For Immediate Release - February 11, 2011

Attorney General Martha Coakley Obtains Contempt Order Against MetroWest Man For Offering Home Improvement Contracting Services in Violation of Injunction

BOSTON - Attorney General Martha Coakley has obtained an order of contempt against Mauricio B. Meyer of Marlborough, and his company Tyrex Construction & Remodeling Inc., for providing residential contracting services and soliciting payment from homeowners in violation of a preliminary injunction. Under the terms of the contempt order, granted on February 10, 2011 by Superior Court Judge Merita Hopkins, Meyer must pay $14,200 in victim restitution and $12,000 in penalties and costs. He remains prohibited from providing residential contracting services, soliciting or collecting payment from consumers for providing residential contracting services, and falsely representing that he is a registered or licensed contractor.

AG Coakley had obtained a preliminary injunction against Meyer in March 2010, after demonstrating that Meyer had provided residential contracting services without a registration or license, and had created false documents and adopted the identity of a similarly named contractor who is the owner of a registered business. Recently, the Attorney General learned that Meyer violated the injunction by accepting $14,200 from a Framingham woman for home contracting services, failing to perform those services, and by performing contracting services for another homeowner in Wellesley.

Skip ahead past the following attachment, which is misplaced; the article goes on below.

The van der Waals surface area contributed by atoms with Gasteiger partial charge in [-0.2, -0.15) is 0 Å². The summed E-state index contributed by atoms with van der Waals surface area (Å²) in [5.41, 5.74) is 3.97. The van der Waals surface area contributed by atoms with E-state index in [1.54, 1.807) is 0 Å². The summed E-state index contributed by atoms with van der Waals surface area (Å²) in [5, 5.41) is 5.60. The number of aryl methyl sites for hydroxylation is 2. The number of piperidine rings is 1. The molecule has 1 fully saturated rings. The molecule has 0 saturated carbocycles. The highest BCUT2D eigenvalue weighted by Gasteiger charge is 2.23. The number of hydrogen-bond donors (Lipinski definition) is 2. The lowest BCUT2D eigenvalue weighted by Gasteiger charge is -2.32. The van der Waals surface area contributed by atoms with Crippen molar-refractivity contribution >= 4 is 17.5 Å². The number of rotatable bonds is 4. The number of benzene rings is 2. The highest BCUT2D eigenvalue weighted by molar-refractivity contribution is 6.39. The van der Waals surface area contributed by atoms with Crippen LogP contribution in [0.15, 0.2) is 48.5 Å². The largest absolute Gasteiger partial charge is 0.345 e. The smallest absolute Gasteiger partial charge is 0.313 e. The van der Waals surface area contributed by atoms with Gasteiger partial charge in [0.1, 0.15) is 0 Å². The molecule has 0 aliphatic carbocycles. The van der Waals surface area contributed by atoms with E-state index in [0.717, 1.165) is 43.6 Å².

"Judge Hopkins noted this defendant's disregard of the law from the bench upon issuing the contempt order," AG Coakley said. "It is appropriate that Meyer has been ordered to pay restitution and penalties, and if he violates the injunction again he will go to jail."

According to the original complaint filed by AG Coakley last March, Meyer used the Internet to find the registration and license numbers of a contractor who had a name similar to his own, and then created fraudulent home improvement contractor and construction supervisor license cards. The complaint further alleged that Meyer performed unsafe construction work that also violated building code regulations. Meyer could be ordered to pay additional restitution and penalties based on the charges brought in that complaint, which is still pending.

This matter is being handled by Assistant Attorney General Geraldine Aine of Attorney General Coakley's Consumer Protection Division, with assistance from Investigator Monique Cascarano.